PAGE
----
It can seem next to impossible to get your kid out of the house these days. Between video games, streaming services, and mobile devices, kids are never more than 10 feet away from something that would rather keep them at home. Getting out of the house is good for their health, though — it gives them the chance to play sports and learn valuable life lessons. Here are some tips to make that happen.
Emphasize That It’s Fun
It seems like simple logic, but it’s worth repeating: Kids won’t play sports if they don’t enjoy it. It has to be fun. If it’s not fun, they’ll spend their time doing something else.
And if they do play Kids Sports, they’re likely to play only the game that’s most enjoyable to them. So, make sure that whatever sport you’re playing, it’s fun for kids. Even if you don’t particularly enjoy it, they might.
Get Them Started Young
You know you’re supposed to start them young, but which age is best? Ideally, children should play organized sports at a young age. It’s essential to teach them the fundamentals of the game and make sure they have a good foundation before they take on more complex plays or strategies.
It’s also recommended, though, to start any kids before they’re old enough to train on their own. Then, their parents are in charge of all the instructions, first steps, etc.
Get them involved as soon as possible.
Give Them a Choice
It’s important to let kids — especially young ones — pick what sport they want to play. Sometimes, it can feel like we don’t have a lot of options either, but it’s good that kids feel like they have an active role in the sport they’re playing. If they don’t want to play, they can’t just sit around.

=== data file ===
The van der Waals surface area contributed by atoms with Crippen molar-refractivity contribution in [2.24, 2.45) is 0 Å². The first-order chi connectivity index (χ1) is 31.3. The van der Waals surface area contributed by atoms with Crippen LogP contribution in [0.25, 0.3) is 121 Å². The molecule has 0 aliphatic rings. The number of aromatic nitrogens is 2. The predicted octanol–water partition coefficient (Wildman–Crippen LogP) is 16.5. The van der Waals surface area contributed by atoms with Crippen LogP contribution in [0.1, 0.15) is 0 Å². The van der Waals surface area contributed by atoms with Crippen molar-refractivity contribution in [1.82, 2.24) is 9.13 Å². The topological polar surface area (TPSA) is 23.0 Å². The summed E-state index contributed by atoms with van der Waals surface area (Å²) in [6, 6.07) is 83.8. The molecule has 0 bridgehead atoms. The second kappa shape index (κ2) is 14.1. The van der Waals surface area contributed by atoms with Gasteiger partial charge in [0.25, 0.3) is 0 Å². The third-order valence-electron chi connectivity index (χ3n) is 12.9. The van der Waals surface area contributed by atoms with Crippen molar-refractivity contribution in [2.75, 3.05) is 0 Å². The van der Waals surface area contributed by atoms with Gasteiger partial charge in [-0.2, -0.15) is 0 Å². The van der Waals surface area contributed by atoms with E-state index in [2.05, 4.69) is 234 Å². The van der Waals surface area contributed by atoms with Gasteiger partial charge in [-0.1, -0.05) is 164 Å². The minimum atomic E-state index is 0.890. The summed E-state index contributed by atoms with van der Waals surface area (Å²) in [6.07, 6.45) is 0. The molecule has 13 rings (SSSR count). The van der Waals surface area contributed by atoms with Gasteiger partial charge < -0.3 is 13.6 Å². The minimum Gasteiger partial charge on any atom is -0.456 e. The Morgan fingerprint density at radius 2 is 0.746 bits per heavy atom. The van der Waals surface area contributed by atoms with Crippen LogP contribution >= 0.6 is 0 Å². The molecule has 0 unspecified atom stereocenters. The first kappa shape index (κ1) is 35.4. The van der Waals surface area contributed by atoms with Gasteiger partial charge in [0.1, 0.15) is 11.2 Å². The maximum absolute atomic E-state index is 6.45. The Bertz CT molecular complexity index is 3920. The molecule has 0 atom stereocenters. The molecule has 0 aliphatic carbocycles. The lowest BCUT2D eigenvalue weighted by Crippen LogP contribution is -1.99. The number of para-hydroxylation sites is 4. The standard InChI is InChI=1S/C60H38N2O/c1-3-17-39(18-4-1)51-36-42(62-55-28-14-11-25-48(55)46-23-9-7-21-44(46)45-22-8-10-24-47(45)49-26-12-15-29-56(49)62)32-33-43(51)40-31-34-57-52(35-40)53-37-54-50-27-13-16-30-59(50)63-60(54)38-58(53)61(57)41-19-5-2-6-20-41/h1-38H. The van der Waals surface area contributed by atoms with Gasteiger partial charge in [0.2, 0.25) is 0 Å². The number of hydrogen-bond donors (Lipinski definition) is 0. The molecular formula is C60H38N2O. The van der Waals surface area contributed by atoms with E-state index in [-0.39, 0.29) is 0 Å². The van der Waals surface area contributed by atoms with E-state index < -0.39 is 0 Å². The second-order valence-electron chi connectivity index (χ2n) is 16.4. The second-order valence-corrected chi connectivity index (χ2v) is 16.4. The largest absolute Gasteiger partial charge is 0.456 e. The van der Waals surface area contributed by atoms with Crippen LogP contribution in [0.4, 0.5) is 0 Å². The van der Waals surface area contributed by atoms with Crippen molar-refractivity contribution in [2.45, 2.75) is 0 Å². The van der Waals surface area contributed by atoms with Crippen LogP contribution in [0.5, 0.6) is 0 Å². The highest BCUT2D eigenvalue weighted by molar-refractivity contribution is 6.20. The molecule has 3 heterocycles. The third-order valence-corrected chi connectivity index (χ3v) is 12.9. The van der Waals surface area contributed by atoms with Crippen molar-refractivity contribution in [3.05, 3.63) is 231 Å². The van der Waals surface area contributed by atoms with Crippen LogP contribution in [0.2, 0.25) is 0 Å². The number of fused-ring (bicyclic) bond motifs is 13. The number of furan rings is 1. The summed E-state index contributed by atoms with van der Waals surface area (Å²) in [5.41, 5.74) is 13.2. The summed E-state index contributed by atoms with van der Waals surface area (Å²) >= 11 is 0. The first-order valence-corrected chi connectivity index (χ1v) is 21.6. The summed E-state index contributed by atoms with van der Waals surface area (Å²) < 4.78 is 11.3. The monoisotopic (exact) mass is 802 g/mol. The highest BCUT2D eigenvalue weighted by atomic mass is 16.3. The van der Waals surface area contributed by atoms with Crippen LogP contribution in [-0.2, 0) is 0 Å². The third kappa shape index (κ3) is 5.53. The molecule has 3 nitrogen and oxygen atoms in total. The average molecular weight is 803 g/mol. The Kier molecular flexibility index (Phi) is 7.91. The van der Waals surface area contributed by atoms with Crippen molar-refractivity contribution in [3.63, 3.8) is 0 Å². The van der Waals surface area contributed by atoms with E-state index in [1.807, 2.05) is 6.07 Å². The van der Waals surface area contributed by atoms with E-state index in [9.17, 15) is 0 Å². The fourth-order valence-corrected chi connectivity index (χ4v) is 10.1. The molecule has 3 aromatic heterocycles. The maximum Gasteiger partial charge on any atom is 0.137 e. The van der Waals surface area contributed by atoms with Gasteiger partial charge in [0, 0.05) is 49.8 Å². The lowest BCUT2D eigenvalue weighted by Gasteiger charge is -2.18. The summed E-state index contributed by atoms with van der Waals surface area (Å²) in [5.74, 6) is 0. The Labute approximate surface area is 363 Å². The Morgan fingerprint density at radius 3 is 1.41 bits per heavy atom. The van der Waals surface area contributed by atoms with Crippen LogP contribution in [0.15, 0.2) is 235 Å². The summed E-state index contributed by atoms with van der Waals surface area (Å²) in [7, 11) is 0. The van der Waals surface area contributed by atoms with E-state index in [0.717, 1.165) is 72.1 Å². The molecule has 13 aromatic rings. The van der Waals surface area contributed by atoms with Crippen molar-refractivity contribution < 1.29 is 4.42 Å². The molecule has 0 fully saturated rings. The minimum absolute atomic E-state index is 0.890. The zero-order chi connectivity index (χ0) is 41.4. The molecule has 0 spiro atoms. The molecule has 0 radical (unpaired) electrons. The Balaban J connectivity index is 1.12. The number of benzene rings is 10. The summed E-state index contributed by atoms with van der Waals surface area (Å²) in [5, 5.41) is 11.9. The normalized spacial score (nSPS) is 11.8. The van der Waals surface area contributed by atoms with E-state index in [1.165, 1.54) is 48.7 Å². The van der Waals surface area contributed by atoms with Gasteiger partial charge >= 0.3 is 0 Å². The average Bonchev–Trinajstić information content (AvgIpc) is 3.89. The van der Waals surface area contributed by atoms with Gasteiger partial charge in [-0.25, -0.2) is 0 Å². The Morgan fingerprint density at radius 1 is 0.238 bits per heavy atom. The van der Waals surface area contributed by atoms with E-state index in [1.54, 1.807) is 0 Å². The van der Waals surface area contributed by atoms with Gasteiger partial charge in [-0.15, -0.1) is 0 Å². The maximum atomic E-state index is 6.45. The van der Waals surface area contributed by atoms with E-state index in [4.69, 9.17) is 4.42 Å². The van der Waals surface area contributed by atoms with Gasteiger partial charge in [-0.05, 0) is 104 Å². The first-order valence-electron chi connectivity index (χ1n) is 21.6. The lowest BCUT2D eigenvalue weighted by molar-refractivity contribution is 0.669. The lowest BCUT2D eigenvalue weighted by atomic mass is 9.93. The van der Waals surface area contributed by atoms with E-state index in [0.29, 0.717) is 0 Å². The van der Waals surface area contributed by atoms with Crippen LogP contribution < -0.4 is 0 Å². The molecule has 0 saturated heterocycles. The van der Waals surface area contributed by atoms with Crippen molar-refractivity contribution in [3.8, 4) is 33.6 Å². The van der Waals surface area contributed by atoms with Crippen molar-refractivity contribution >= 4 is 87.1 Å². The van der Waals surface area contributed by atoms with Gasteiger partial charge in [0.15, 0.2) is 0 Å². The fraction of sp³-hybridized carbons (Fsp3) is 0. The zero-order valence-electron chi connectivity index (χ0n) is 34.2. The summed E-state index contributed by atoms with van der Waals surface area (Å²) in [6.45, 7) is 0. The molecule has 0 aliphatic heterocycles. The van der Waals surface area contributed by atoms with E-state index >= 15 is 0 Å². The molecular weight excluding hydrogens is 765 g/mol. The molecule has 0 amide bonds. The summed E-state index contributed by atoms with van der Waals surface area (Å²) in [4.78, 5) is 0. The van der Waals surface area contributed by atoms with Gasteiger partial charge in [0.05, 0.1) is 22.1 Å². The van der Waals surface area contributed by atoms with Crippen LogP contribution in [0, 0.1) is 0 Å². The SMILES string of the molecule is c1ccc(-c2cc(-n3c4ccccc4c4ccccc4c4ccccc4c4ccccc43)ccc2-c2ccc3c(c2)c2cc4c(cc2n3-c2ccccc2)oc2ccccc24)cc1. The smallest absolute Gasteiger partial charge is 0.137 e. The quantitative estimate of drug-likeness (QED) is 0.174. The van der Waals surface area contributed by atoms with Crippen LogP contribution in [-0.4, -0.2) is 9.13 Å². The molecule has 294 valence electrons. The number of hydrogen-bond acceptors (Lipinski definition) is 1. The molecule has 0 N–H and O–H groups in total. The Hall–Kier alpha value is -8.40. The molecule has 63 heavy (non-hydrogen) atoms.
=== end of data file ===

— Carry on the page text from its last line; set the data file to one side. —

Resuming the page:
Also, just by forcing them to pick something to do, you’re teaching them the value of hard work and discipline. Giving them a choice gives you the power to choose, but it also helps them make their own decisions.
Have an Open Mind and an Open Heart
Sometimes, our preferences get in the way of letting kids play sports. You might love soccer, but your child may hate it. You might think basketball is boring, but your child thinks it’s the best sport ever. It’s hard sometimes to get behind our kids’ decisions, but sometimes you have to because they’re the ones playing.
Also, remember that pushing your own interests on kids can be harmful. For example, making them play a sport they hate will not do any good, and it will not make them have a better time.
Teach the Importance of Sportsmanship
Sometimes, in sports, you lose. That’s a harsh lesson for kids to learn. You have to teach them that losing is okay and that it’s not the end of the world. It’s essential, though, to teach them good sportsmanship and respect simultaneously.
It’s a good lesson that carries over into everyday life and can help them in their relationships with other people. Teaching kids to lose with grace will make them more likable adults down the line.
Be Friendly and Supportive
Kids often have a hard time being social, but playing sports are a great way to get them out there. Encourage them to make friends with other kids in their league. Be patient and encouraging when they play, and teach them to be welcoming and friendly.
Don’t just talk the talk, though. You have to walk the walk too. So, if your child is playing nicely, encourage that behavior and model it yourself if you can.